Aug 11, 2015

Fire west of Dayton nearly contained; firefighting scaled down

After more than a week and roughly $1.4 million worth of firefighting efforts, a wildfire west of Dayton has effectively been contained.

The Sheep Creek Fire, which started Aug. 2, was described as 90 percent contained as of Monday night.

Fire managers said it had burned through about 1,667 acres, roughly four miles west of Dayton.

Operations were being transferred from a state-level firefighting team to local agencies on Tuesday morning, though an incident commander planned to remain on scene with a light helicopter for at least a few more days.

"It is important for the public to remember that smoke may be visible from the interior of the fire from time to time, possibly even until the first snowfall," fire information officer Kristie Salzmann, said Monday evening.

Though Friday's intentional burnout appeared dramatic, it actually prevented embers from escalating the wildfire, fire managers say. Photo courtesy U.S. Forest Service

Investigators determined that people somehow started the fire, but their investigation continues into exactly what happened. Salzmann said the Sheridan County Sheriff’s Office and Bighorn National Forest law enforcement have some solid leads as to the fire’s exact cause. If it can be proven a person or persons were responsible for the fire, they can be held both financially and criminally liable, she said.

A burnout operation on Friday removed unburnt fuels — trees, grass and brush — and prevented the wildfire’s embers from being thrown over the ridge line to fuel more fire, Salzmann said. There are still plenty of green trees on the northern end of the fire thanks to Friday’s burnout, she said.

Although some Dayton residents were worried, fire managers had a lot of contingencies in place to protect Dayton and outlying property, she said.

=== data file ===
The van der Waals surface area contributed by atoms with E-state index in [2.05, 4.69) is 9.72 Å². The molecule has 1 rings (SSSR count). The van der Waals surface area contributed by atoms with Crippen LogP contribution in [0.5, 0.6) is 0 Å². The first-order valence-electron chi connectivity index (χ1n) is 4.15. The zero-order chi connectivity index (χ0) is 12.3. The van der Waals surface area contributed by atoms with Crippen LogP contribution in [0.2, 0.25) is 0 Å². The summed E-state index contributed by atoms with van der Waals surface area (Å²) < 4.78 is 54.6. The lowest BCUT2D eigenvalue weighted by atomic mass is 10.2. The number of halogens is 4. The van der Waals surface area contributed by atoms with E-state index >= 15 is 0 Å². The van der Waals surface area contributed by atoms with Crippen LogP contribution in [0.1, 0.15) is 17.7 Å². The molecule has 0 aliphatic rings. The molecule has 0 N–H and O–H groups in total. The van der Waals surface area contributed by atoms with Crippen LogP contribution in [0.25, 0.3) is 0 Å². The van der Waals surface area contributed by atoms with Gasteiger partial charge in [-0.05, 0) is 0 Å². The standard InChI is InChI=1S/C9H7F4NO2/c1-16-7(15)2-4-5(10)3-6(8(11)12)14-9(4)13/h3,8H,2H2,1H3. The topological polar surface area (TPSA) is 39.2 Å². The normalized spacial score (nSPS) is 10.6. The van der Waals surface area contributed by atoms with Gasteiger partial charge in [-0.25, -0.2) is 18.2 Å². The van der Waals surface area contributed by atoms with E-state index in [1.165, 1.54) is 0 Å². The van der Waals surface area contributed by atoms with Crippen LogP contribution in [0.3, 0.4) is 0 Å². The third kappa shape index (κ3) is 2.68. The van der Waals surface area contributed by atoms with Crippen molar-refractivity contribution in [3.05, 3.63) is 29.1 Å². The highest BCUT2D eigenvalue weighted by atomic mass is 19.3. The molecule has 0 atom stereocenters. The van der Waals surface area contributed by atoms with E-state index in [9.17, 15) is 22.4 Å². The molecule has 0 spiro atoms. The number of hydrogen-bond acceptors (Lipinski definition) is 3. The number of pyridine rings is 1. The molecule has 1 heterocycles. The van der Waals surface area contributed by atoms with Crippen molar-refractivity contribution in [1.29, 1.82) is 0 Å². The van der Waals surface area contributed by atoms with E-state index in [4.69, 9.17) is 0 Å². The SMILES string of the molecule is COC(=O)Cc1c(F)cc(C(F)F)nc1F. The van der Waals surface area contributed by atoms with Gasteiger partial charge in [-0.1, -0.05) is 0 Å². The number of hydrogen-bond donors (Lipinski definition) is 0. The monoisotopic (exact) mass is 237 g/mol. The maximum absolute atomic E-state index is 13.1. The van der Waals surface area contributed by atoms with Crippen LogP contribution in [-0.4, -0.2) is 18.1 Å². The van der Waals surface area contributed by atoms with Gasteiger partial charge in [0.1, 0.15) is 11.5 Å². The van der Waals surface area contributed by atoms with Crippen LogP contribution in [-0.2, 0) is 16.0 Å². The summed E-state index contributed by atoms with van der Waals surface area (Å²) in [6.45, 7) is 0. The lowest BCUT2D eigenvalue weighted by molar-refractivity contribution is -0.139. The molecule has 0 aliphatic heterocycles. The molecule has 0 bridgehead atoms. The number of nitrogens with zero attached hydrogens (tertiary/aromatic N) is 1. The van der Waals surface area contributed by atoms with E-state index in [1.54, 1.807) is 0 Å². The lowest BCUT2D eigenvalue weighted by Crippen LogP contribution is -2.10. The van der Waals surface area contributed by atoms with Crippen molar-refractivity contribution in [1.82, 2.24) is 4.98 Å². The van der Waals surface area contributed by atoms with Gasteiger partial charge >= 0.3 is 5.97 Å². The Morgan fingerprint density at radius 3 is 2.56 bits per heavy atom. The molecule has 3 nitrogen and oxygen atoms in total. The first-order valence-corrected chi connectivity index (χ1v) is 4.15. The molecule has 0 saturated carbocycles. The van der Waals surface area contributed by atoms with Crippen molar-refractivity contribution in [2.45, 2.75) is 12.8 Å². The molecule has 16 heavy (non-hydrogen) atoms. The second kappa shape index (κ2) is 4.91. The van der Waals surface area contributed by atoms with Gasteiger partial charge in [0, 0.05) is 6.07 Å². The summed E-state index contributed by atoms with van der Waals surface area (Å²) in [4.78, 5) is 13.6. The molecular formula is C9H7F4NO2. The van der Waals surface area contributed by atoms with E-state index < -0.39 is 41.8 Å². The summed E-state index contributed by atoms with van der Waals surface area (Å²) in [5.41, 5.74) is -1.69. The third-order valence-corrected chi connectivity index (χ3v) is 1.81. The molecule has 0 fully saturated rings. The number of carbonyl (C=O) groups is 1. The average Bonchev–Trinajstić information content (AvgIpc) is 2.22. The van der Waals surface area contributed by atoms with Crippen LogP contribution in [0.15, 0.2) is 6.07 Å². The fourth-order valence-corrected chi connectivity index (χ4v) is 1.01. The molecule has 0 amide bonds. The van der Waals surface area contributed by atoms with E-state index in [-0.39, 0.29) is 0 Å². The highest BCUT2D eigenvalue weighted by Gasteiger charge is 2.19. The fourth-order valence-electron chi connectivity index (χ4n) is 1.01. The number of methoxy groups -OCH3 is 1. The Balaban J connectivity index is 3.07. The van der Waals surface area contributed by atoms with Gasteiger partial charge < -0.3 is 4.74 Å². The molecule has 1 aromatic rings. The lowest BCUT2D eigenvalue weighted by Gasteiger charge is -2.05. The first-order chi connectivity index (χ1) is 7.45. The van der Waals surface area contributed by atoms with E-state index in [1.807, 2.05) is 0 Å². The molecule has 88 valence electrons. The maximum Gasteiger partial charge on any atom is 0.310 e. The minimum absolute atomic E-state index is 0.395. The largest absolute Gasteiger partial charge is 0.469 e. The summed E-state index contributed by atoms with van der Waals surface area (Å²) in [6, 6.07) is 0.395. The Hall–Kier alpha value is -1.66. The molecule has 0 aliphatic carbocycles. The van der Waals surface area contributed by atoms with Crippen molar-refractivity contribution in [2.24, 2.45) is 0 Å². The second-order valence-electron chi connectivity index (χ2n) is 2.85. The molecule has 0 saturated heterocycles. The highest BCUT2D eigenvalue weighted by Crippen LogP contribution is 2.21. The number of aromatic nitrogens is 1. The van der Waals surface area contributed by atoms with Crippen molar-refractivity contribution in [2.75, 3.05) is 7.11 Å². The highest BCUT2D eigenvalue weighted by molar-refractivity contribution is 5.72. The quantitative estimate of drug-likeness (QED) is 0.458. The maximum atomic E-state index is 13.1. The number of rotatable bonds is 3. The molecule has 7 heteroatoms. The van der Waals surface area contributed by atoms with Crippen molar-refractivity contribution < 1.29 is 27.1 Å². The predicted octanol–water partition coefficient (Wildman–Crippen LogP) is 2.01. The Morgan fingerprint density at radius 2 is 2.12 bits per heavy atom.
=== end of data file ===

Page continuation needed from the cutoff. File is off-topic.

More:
“No structure was ever threatened, and, we’ve had no injuries either,” Salzmann said.  

The Amsden Creek Wildlife Habitat Management Area remains closed. Big Horn National Forest trail 002, Tongue Canyon Trail, will remain closed until hazards have been removed and it's deemed safe for the public.

"Please respect these closures as they are in place for public safety," Salzmann said.

Future updates on these closures will be made available through the Wyoming Game & Fish and the US Forest Service.

During the height of operations, firefighters camped on the grounds of Dayton’s Tongue River High School. Firefighters were fed in the high school cafeteria and auditorium was used to conduct public fire updates. People in Dayton have been very helpful, Salzmann said, adding, “It made us feel like it was our home away from home.”

Cooperators involved in managing the Sheep Creek Fire have been Wyoming State Forestry Division, Dayton Volunteer Fire Department, Wyoming Game and Fish Department, various Sheridan County entities include the Sheriff’s Office and the Fire Warden, Bighorn National Forest, and Bureau of Land Management.

~Gib Mathers contributed reporting


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